The research relevant to these 6th graders is work Dr. Treisman began while at UC Berkeley, revealing the benefit of student collaboration in an environment of high expectations to individual students’ success in mathematics. These conditions contribute to students developing a trait that Dr. Treisman called “productive persistence,” encouraging the re-wiring of new neural pathways reflective of a growth mindset.

 

I listen in to the power of this practice as a table group of students confer before completing Part I. Samantha B. cautions her tablemates, “First, let’s make sure that we re-check our answers together before we turn this in.” Eliana B. concurs: “Let’s make sure that we have everything in order.”

 

Drew Brody helps students clarify their understanding by asking questions

As they turn in Part I, Drew provides his students a small reward: a mini-sized square of chocolate. It’s intended, only partly tongue and cheek, to help them on Parts II & III, which they’ll complete independently. “Remember,” Drew announces, “research shows the anti-oxidants in chocolate can help your brain with those calculations.”

 

Drew’s students are exposed to an approach to learning that many progressive math educators have practiced intuitively for years, now supported by a growing body of university research.

 

Wildwood welcomes this approach because it’s aligned with the way students’ brains work—and it’s effectively challenging traditional views on mathematics educational practice, now evolving in the face of evidence.

 

The Wildwood Way View All Blogs
From Bangkok to the Inland Empire: The Wildwood Way Influences Teaching and Learning
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3rd grader Emmy C. and teacher Jody Poulos on the first day of school (photo: Courtney O’Connor)

“Good schooling is built on the oldest idea around: you learn by the company you keep.”

~ Deborah Meier, Founder Central Park East School & Professor, NYU Steinhardt School of Education

 

When students and teachers keep good company together the benefits are clear for all—higher academic achievement for kids and higher job satisfaction for adults. It’s an idea that may be old and, like many good ones, it’s coming back again, and now there is ample research to support this philosophy.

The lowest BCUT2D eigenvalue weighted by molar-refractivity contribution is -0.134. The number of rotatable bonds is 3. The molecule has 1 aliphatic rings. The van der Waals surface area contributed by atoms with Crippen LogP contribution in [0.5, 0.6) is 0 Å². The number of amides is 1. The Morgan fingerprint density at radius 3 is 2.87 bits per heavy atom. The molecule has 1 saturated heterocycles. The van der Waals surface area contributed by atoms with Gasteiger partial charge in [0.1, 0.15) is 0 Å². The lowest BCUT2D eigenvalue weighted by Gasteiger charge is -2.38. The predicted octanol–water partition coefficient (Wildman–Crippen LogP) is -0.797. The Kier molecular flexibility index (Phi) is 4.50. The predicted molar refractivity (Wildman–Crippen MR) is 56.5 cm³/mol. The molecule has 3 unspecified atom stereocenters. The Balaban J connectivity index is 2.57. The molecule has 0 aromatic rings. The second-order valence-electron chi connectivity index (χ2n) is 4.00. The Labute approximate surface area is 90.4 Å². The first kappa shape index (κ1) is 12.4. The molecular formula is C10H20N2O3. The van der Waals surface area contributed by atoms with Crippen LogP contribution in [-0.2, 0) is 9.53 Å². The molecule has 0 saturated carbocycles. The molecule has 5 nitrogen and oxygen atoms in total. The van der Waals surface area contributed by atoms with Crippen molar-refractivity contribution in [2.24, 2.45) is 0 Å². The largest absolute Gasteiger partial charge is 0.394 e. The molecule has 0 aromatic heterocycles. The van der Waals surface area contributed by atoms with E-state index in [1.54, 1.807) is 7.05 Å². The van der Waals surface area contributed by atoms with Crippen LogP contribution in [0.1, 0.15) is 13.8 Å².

EL Cover

Ed Leadership’s September 2016 Issue

This month, Educational Leadership, the leading journal on teaching and learning, published by the Association for Supervision and Curriculum Development (ASCD), dedicates an entire issue to exploring the role of student-teacher relationships in school. The takeaway is this: whether educators seek to help students invest themselves more deeply in their own learning or unlock the potential of all students, relationships are the essential foundation for learning.

 

This axiomatic truth—relationships first—guides the work of Wildwood School and the Wildwood Outreach Center on every level. The Outreach Center trains teachers in the practices that define the of best of smaller schools, where it’s understood that academic rigor evolves out of solid relationships. These schools are everywhere in the world, and are both public and private. This year, for example, we’ve been engaged in schools that literally span the spectrum—from the International School of Bangkok, to the public charter School of Arts and Enterprise in Pomona, in the heart of the Inland Empire, east of Los Angeles.

 

quoteblock_1At these places and dozens between, Wildwood customizes professional development sessions that highlight learner-centered and relationship-based pedagogies. Each personalized professional learning experience is delivered in an intentionally small environment because the Wildwood Outreach Center truly believes in first building relationships—through both the content it delivers to educators and learning processes we employ to teach it.

 

Wildwood Outreach Center Summer Highlights

 

Hosting Engaged Educators in Los Angeles

2016 Multicultural Leadership Institute Participants and Facilitators

2016 Multicultural Leadership Institute Participants and Facilitators

In late June, two, week-long intensive professional learning experiences brought educators from all over the world both to our 6th annual Critical Friends Group New Coaches Training and our 4th annual Multicultural Leadership Institute. Wildwood faculty and administrators guided the learning of nearly 60 participants from public and private schools across California, as well as New York, Illinois, Ohio, Florida, Connecticut, Washington, Vietnam, Guatemala, and Singapore.

 

Critical Friends Group (CFG) New Coaches Training is designed to help educators develop the relational and facilitation skills necessary to lead CFGs at their home schools. CFGs are small peer-to-peer work groups that allow professionals to get support and feedback on strategies for improvement or classroom dilemmas. What makes a CFG successful is strong relationships. The Wildwood Outreach Center offers this training under the auspices of the National School Reform Faculty (NSRF), developers of the CFG format. The five-day training models, fosters, and teaches the establishment of close, respectful, professional relationships in the interest of student learning. Both myself and Deb Christenson, Wildwood Senior Institute History Teacher, are certified National Facilitators for CFG work.

 

Together, Deb and I facilitated a week-long training for our local, national, and international clients in late June at Wildwood and, earlier in the month, I facilitated a week long session at Andre Agassi Preparatory Academy—a public charter school in Las Vegas.